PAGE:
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2007 Honda CBR125R Road Test


by Amyot Bachand ,

Pleasantly addictive

I asked my colleague Pascal Bastien, who was testing the CBR125R, if I could borrow it for a couple of days. This machine is intriguing: Honda wants to use this low-displacement CBR to attract new riders into the motorcycle world. As a scooter enthusiast, I was very much looking forward to the opportunity to put my raw motorcycle skills to the test.

The CBR125R is a pretty unique bike.

Great to learn

I only rode this bike for a few hours since we had to bring it back to Honda the very next day. However, these amazing hours convinced me that the CBR125R is a perfect machine for beginners. After reminding me how to use the transmission and pointing the location of the brake controls, Pascal let me take the road. Faster than I can write this line, I was shifting and clutching with much ease. Thanks to his judicious tips, I spent a full hour in the streets of my neighborhood so as to get familiar with upshifts and downshifts, braking, takeoffs and the riding position. In the afternoon, I decided to hit the countryside and ride on empty byroads to find out more about handling and the bike as a whole.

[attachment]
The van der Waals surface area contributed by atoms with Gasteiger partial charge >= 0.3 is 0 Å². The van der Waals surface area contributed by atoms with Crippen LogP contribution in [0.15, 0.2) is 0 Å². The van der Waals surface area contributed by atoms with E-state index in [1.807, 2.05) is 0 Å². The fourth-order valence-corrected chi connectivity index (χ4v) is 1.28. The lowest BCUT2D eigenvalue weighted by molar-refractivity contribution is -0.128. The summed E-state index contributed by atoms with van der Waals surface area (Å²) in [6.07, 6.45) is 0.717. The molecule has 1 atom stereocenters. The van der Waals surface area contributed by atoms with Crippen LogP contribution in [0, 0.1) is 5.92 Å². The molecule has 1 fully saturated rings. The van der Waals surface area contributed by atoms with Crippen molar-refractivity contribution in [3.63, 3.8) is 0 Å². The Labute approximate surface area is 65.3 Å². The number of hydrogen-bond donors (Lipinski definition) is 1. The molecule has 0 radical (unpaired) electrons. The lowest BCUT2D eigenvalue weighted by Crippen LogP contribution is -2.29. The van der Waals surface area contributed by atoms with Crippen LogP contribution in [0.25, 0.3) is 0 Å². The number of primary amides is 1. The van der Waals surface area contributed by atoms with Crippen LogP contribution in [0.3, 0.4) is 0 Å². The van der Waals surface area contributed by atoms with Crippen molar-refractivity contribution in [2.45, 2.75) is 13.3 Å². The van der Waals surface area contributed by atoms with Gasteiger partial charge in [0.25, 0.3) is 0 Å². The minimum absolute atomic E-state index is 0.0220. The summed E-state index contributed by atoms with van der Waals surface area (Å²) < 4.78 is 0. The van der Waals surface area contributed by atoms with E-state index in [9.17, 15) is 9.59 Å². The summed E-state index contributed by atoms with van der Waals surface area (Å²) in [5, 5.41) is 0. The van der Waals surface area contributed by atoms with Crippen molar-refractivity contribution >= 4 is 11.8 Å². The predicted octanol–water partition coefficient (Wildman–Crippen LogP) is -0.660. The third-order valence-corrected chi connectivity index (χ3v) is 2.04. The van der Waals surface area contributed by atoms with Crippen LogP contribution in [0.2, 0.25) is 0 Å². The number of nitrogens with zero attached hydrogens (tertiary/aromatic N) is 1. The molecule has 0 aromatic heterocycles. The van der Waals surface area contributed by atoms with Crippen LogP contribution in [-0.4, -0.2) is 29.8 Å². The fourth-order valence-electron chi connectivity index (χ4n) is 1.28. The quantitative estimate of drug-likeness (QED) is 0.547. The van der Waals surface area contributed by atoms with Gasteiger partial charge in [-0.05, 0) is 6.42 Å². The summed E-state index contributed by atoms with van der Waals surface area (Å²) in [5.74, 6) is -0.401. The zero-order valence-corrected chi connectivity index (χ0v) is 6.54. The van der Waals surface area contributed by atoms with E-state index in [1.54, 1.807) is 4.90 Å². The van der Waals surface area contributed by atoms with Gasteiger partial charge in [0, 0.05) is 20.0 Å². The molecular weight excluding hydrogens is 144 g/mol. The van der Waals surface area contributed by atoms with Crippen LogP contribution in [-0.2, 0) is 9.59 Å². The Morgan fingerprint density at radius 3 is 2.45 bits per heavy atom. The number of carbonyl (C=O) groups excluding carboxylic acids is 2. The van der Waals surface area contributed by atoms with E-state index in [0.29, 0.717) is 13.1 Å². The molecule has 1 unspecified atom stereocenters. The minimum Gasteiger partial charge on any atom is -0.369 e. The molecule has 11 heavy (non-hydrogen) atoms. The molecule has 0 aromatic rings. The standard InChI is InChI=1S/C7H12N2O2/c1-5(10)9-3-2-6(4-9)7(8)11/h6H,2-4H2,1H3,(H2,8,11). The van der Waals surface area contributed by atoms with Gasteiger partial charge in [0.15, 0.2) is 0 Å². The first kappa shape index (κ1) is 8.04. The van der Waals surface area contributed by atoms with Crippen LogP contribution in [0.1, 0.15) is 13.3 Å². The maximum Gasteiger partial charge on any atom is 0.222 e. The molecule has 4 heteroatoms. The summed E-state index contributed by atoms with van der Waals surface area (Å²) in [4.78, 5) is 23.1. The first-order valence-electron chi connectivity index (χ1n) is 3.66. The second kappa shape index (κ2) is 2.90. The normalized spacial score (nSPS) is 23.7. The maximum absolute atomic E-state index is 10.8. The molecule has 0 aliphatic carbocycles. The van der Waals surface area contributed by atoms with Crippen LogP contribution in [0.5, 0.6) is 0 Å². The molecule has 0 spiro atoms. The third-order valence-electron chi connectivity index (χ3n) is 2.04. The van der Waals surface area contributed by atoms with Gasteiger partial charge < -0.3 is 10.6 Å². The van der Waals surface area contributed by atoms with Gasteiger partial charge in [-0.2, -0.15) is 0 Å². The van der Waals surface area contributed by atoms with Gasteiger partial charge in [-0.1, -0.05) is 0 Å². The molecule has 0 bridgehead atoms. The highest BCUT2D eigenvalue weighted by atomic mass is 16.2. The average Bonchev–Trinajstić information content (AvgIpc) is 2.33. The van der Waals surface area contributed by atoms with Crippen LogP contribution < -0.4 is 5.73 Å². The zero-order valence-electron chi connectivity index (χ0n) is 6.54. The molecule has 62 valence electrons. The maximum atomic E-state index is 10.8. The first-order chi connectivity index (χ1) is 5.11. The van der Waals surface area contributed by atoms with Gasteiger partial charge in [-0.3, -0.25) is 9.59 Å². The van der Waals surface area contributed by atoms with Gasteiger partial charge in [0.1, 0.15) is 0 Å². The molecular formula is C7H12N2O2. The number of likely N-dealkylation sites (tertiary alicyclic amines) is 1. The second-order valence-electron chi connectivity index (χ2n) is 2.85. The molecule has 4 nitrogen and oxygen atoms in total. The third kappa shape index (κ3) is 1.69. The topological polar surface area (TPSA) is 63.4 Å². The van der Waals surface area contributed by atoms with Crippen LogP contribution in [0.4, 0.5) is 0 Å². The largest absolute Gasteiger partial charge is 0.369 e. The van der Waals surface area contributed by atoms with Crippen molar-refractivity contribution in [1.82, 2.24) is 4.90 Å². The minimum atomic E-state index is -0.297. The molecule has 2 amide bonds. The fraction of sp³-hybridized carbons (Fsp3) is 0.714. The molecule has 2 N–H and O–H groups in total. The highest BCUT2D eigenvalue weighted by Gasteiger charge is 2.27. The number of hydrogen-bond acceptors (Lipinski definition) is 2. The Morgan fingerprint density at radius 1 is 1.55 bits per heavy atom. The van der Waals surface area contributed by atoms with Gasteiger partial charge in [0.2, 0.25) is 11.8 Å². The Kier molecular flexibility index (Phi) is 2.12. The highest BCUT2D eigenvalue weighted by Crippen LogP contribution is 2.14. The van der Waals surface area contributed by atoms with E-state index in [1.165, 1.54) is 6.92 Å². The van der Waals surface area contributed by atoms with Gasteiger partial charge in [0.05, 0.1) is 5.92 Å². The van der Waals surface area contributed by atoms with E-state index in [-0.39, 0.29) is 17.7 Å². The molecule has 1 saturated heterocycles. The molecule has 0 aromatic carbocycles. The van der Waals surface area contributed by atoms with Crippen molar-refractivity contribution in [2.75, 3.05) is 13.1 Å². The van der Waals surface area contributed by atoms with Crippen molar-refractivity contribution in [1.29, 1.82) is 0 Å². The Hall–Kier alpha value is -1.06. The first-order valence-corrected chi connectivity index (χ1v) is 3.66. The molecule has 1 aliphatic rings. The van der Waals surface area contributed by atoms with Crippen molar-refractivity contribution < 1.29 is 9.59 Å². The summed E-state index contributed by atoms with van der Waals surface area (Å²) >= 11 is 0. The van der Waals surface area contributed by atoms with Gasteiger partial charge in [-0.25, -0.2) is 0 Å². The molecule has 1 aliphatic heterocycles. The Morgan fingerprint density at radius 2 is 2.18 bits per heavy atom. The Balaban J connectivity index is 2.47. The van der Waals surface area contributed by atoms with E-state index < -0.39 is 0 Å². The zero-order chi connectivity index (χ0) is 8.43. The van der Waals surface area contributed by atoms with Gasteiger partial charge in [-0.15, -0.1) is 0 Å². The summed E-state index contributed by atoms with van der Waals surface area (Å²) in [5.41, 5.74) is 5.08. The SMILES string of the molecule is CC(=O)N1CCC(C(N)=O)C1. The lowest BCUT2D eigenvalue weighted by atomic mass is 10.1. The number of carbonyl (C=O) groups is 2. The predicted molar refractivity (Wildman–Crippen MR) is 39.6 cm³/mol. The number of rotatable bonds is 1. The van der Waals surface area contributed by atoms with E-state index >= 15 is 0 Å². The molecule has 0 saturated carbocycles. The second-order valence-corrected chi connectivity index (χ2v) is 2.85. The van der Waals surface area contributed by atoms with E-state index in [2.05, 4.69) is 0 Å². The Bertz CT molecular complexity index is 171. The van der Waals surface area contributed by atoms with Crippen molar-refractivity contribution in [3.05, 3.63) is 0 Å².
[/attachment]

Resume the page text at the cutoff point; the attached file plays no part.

Sporty looks
The Honda CBR125R stays true to the brand's tradition. It has the soul of its ancestors while the rest is decidedly modern. It looks like a sport bike yet it doesn't scare you. That's the feeling I got during my entire time with this motorcycle. The CBR125R is easy to get used to and the controls are quickly mastered. My only complaint is the brake pedal, which I found too high and too firm to my liking.

Riding position
On a scooter, you're sitting upright. Now, I was leaning forward in a more oblique position. I had no difficulty adapting to this new riding position. The seat is well proportioned and firm enough to offer a comfortable support. The mirrors are decently sized and extremely helpful. The instrument panel is quite rudimentary; yet, all the essentials are there: tachometer, turn signals and odometer. I would have liked a daily mileage indicator but there was none to be found. When riding a motorcycle, forget about your luggage. There's a small storage compartment underneath the seat, but you have to use a backpack to carry most of your gear. Having a luggage rack installed might be a good idea.

The riding position is adequate.

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